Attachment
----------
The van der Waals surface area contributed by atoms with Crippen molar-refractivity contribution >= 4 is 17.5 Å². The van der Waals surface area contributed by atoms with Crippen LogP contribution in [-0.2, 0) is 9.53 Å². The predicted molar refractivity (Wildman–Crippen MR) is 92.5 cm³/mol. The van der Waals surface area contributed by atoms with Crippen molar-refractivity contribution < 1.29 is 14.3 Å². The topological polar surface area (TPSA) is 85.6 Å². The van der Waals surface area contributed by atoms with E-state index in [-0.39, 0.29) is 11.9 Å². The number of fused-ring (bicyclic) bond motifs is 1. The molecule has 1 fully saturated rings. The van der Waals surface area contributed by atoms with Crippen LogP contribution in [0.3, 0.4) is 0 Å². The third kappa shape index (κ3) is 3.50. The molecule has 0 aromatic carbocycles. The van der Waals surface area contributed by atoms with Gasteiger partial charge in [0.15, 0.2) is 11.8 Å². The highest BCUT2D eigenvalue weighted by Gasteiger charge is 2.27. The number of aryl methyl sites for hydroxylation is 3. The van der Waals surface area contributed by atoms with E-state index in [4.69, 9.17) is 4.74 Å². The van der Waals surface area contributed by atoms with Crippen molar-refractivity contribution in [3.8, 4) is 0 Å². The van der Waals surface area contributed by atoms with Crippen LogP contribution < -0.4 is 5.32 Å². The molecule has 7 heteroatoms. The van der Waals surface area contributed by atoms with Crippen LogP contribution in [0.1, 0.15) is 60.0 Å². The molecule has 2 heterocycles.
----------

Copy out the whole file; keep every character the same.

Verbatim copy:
The van der Waals surface area contributed by atoms with Crippen molar-refractivity contribution >= 4 is 17.5 Å². The van der Waals surface area contributed by atoms with Crippen LogP contribution in [-0.2, 0) is 9.53 Å². The predicted molar refractivity (Wildman–Crippen MR) is 92.5 cm³/mol. The van der Waals surface area contributed by atoms with Crippen molar-refractivity contribution < 1.29 is 14.3 Å². The topological polar surface area (TPSA) is 85.6 Å². The van der Waals surface area contributed by atoms with E-state index in [-0.39, 0.29) is 11.9 Å². The number of fused-ring (bicyclic) bond motifs is 1. The molecule has 1 fully saturated rings. The van der Waals surface area contributed by atoms with Crippen LogP contribution in [0.3, 0.4) is 0 Å². The third kappa shape index (κ3) is 3.50. The molecule has 0 aromatic carbocycles. The van der Waals surface area contributed by atoms with Gasteiger partial charge in [0.15, 0.2) is 11.8 Å². The highest BCUT2D eigenvalue weighted by Gasteiger charge is 2.27. The number of aryl methyl sites for hydroxylation is 3. The van der Waals surface area contributed by atoms with E-state index in [4.69, 9.17) is 4.74 Å². The van der Waals surface area contributed by atoms with Crippen molar-refractivity contribution in [3.8, 4) is 0 Å². The van der Waals surface area contributed by atoms with Crippen LogP contribution < -0.4 is 5.32 Å². The molecule has 7 heteroatoms. The van der Waals surface area contributed by atoms with Crippen LogP contribution in [0.1, 0.15) is 60.0 Å². The molecule has 2 heterocycles.